I checked the syllabus for the next topic in the undergraduate economics class I teach at Harvard, and I lit up. I was going to cover inequality and poverty in the US and across the world.
After a few dry lectures on market demand and supply and drawing graphs to understand taxes and subsidies, I sensed my students were ready for a change of scene. Finally, a practical topic we could discuss in class. I could even ask for examples and anecdotes.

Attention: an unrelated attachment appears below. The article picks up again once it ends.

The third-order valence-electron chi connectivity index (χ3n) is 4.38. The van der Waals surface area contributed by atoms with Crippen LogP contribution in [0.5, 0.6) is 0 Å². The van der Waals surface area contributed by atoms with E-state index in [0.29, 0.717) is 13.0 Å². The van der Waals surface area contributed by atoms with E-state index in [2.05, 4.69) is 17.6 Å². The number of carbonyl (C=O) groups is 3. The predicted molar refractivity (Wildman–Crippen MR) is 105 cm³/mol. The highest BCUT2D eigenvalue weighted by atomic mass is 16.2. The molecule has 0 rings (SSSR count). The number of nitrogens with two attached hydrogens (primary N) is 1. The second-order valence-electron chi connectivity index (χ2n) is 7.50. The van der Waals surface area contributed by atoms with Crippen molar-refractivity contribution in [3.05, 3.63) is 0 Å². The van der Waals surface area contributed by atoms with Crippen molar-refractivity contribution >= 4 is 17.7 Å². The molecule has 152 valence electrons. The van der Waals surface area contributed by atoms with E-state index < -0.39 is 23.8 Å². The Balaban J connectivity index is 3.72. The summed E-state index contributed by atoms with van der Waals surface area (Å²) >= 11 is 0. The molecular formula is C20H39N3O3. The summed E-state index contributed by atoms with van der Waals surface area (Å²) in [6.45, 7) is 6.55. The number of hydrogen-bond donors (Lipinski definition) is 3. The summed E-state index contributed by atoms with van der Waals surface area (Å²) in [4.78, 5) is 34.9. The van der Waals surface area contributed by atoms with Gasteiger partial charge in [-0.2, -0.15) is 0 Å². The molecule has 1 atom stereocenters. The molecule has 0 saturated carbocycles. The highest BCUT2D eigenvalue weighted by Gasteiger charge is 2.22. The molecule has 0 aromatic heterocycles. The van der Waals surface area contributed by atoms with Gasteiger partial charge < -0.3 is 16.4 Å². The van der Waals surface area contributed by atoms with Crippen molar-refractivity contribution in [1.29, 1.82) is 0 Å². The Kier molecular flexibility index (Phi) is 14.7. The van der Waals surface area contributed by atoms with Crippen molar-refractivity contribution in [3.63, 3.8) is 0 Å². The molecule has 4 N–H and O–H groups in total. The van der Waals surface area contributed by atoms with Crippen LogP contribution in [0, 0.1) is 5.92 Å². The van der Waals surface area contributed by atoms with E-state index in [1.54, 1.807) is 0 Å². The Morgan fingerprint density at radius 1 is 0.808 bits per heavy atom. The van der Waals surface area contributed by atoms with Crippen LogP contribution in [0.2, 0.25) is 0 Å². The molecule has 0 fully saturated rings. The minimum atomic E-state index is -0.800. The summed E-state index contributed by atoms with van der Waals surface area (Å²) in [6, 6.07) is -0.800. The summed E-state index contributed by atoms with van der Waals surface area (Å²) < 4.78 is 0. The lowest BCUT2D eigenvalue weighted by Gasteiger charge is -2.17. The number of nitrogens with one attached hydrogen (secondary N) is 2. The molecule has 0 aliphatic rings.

The whole semester, the class had seemed to demand more rigor (contrary to stories about the Harvard “bubble”). One student asked for the multi-variable derivation of how to make an optimal decision, just “for fun.” Another came to every office hours to review practice questions that most students didn’t even know where to find. Yet another not only read the assigned reading for class every day, but also the textbook of a higher-level economics course.